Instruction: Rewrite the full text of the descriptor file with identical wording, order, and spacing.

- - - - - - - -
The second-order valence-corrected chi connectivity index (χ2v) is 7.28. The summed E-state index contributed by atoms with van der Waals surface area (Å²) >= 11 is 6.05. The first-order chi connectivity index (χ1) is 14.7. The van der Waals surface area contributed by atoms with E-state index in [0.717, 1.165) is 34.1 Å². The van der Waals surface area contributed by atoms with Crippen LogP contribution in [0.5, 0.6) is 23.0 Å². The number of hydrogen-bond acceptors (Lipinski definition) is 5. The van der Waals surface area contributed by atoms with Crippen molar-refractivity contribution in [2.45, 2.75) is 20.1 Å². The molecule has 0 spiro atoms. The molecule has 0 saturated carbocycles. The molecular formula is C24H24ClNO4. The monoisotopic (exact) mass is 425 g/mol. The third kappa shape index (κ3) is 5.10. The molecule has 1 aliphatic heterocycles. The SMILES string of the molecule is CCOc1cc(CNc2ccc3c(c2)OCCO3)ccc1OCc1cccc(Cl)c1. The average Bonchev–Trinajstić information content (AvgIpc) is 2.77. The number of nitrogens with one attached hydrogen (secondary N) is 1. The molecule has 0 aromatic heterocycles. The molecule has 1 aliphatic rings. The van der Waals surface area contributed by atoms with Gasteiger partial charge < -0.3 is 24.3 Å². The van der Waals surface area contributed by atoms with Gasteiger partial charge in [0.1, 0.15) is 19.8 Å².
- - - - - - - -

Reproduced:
The second-order valence-corrected chi connectivity index (χ2v) is 7.28. The summed E-state index contributed by atoms with van der Waals surface area (Å²) >= 11 is 6.05. The first-order chi connectivity index (χ1) is 14.7. The van der Waals surface area contributed by atoms with E-state index in [0.717, 1.165) is 34.1 Å². The van der Waals surface area contributed by atoms with Crippen LogP contribution in [0.5, 0.6) is 23.0 Å². The number of hydrogen-bond acceptors (Lipinski definition) is 5. The van der Waals surface area contributed by atoms with Crippen molar-refractivity contribution in [2.45, 2.75) is 20.1 Å². The molecule has 0 spiro atoms. The molecule has 0 saturated carbocycles. The molecular formula is C24H24ClNO4. The monoisotopic (exact) mass is 425 g/mol. The third kappa shape index (κ3) is 5.10. The molecule has 1 aliphatic heterocycles. The SMILES string of the molecule is CCOc1cc(CNc2ccc3c(c2)OCCO3)ccc1OCc1cccc(Cl)c1. The average Bonchev–Trinajstić information content (AvgIpc) is 2.77. The number of nitrogens with one attached hydrogen (secondary N) is 1. The molecule has 0 aromatic heterocycles. The molecule has 1 aliphatic rings. The van der Waals surface area contributed by atoms with Gasteiger partial charge < -0.3 is 24.3 Å². The van der Waals surface area contributed by atoms with Gasteiger partial charge in [0.1, 0.15) is 19.8 Å².